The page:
“Quinn? There’s a headache waiting for you on line two.”

Ignoring the phone, Quinn O’Halloran shot a wry look at his secretary and reached for the cup of coffee he’d poured over an hour ago instead.

“Mel Burdock,” he guessed.

Faye McAllister shook her head. The movement sent the slender gold chains on her bifocals dancing. “No, Burdock’s more like the tension headache that climbs up the back of your neck and camps out in your temples. This guy—instant migraine.”

“Feel free to correct me on this, but I thought I hired you to intercept the migraines.”

“You did. But this is the third time today I’ve intercepted this particular one.” Faye aimed a scowl at the phone. “When I told Mr. High and Mighty that your policy is to return phone calls between four and five o’clock, he didn’t seem to think it applied to him. He insists on talking directly to you but won’t say what he wants. And—” another scowl “—he refused to tell me his name. Must be from out of town.”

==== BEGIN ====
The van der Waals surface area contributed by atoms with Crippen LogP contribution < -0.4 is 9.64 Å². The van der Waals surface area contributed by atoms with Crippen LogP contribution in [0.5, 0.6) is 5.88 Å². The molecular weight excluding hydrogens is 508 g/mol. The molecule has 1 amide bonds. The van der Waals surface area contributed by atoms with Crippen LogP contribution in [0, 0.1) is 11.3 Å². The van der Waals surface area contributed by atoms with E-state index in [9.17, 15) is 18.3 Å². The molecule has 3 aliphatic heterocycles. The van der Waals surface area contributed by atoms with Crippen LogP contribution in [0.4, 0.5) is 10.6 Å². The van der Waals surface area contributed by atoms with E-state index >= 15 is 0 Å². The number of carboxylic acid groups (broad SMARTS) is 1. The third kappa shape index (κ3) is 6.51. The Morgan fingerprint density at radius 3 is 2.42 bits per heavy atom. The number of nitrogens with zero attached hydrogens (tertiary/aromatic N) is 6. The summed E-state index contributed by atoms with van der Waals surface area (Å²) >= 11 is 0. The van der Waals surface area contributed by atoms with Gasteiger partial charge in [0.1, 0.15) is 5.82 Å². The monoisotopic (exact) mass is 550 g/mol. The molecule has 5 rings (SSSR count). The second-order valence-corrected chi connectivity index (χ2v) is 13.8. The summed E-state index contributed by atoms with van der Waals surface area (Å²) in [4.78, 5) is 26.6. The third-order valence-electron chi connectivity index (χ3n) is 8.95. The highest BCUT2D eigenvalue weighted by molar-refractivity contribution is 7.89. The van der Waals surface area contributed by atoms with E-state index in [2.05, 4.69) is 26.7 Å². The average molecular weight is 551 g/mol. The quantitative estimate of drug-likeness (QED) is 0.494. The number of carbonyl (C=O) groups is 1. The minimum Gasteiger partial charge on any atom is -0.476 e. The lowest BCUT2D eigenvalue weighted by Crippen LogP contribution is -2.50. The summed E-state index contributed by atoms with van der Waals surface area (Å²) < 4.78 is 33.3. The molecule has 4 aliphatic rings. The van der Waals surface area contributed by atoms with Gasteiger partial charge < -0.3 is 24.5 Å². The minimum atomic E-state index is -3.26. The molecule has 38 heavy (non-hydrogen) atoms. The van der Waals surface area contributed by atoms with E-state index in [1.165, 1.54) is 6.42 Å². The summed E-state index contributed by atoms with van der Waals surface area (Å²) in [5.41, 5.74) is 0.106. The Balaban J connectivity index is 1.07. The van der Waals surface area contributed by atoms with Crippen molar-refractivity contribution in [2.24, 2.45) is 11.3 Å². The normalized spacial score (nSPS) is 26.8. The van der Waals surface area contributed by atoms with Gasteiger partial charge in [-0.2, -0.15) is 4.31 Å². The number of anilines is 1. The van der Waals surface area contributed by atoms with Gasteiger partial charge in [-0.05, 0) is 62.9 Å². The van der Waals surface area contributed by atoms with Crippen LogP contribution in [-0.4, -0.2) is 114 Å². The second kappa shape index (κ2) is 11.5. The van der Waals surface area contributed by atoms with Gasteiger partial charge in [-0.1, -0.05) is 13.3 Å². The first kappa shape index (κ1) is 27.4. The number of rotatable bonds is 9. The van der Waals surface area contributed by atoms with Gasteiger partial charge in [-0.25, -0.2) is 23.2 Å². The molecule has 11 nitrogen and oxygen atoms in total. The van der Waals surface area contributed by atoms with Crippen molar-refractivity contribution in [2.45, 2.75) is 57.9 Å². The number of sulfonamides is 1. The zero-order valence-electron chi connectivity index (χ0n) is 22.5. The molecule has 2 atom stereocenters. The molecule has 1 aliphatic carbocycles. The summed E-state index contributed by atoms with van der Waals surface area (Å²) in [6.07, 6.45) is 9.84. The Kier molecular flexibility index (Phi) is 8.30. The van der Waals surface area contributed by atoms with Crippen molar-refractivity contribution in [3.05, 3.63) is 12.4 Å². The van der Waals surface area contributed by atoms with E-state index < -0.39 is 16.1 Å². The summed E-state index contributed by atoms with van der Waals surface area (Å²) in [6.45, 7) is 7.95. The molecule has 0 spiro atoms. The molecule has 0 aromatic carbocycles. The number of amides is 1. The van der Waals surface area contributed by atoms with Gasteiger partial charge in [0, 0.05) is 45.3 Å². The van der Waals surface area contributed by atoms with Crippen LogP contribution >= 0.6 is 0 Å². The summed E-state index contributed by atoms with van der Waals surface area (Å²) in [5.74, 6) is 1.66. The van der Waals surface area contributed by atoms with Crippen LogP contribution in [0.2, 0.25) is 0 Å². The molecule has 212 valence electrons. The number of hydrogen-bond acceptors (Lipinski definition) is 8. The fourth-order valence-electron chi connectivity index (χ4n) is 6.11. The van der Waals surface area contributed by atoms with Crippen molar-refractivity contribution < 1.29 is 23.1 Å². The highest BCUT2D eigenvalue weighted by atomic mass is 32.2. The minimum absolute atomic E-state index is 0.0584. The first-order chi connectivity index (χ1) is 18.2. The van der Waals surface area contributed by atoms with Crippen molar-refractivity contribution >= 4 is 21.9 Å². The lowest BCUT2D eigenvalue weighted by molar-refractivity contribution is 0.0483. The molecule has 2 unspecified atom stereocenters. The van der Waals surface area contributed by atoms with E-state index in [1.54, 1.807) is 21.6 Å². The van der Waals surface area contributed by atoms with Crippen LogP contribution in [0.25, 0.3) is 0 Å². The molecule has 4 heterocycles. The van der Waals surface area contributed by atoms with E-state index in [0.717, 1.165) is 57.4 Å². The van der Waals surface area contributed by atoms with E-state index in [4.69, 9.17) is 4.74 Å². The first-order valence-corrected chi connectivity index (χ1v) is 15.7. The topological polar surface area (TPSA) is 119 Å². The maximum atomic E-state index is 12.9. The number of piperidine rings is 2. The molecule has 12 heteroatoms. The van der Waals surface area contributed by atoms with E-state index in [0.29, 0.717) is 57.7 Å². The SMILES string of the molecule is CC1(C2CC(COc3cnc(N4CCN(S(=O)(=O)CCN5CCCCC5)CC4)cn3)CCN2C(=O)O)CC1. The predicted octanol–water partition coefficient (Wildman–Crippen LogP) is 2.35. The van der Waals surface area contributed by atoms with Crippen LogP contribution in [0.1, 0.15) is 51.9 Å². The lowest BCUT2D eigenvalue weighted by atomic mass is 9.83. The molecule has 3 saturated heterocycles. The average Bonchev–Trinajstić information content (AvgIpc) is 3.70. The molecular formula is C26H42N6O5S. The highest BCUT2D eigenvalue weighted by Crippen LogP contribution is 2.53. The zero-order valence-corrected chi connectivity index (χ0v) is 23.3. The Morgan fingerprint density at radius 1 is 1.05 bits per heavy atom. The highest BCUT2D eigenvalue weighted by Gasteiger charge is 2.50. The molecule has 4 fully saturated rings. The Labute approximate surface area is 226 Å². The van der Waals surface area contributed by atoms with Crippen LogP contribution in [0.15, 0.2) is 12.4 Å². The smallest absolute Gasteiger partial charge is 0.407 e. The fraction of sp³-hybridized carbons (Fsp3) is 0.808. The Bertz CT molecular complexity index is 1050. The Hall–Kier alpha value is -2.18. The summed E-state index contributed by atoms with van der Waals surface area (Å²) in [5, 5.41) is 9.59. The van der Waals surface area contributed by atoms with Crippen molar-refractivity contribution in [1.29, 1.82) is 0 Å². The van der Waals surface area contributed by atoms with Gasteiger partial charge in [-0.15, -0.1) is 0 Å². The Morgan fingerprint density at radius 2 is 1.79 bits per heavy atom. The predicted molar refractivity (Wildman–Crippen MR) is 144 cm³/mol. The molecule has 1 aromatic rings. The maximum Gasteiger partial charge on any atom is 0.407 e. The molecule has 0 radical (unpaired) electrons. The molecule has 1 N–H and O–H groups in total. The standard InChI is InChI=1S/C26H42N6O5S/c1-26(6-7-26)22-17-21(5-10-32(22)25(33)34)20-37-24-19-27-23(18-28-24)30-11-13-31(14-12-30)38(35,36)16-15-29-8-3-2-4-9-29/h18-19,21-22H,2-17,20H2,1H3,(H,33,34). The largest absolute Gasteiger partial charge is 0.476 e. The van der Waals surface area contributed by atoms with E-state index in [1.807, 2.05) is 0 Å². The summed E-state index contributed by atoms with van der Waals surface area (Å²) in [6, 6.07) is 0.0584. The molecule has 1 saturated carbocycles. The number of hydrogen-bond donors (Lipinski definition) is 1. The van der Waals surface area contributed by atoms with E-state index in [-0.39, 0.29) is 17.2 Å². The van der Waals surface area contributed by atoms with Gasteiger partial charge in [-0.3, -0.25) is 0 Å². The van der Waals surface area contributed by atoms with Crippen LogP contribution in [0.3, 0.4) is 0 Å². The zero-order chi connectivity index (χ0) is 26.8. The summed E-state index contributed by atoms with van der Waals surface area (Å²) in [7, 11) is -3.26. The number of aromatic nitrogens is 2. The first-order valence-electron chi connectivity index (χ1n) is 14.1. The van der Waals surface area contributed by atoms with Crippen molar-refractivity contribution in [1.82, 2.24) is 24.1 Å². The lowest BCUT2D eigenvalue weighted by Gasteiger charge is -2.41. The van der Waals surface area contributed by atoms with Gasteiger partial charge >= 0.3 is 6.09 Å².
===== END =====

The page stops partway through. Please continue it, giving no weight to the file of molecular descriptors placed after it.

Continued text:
Quinn suppressed a smile. Faye took pride in her ability to deal with anyone who walked through the door of O’Halloran Security. It was one of the reasons he’d hired her. Quinn preferred to work behind the scenes and let Faye handle the customers. Those she didn’t manage to scare away usually ended up signing a contract.

Glancing at the clock, he mentally scrolled through the rest of his afternoon schedule. If he ate lunch in his truck on the way to Mel’s, it would give him an extra five minutes to deal with the anonymous headache on the line.

“I’ll take it in my office.”

“I’m sorry.” Faye huffed the words. “If I let a salesman get through, I’ll bring in doughnuts tomorrow morning.”

Quinn grinned. “Are you kidding? If you let a salesman through, you’ll bring in doughnuts for the next month.”

After topping off his cup, Quinn followed the worn path down the center of the carpet to the oversize closet in the back of the building that doubled as his office. The red light on his desk phone continued to blink out a warning. A testimony to the caller’s patience. Or stubbornness.

With a shake of his head, he picked it up. “O’Halloran.”

“It’s about time,” a voice snapped.

Faye was right. Instant migraine.

“Good morning, Mr.—”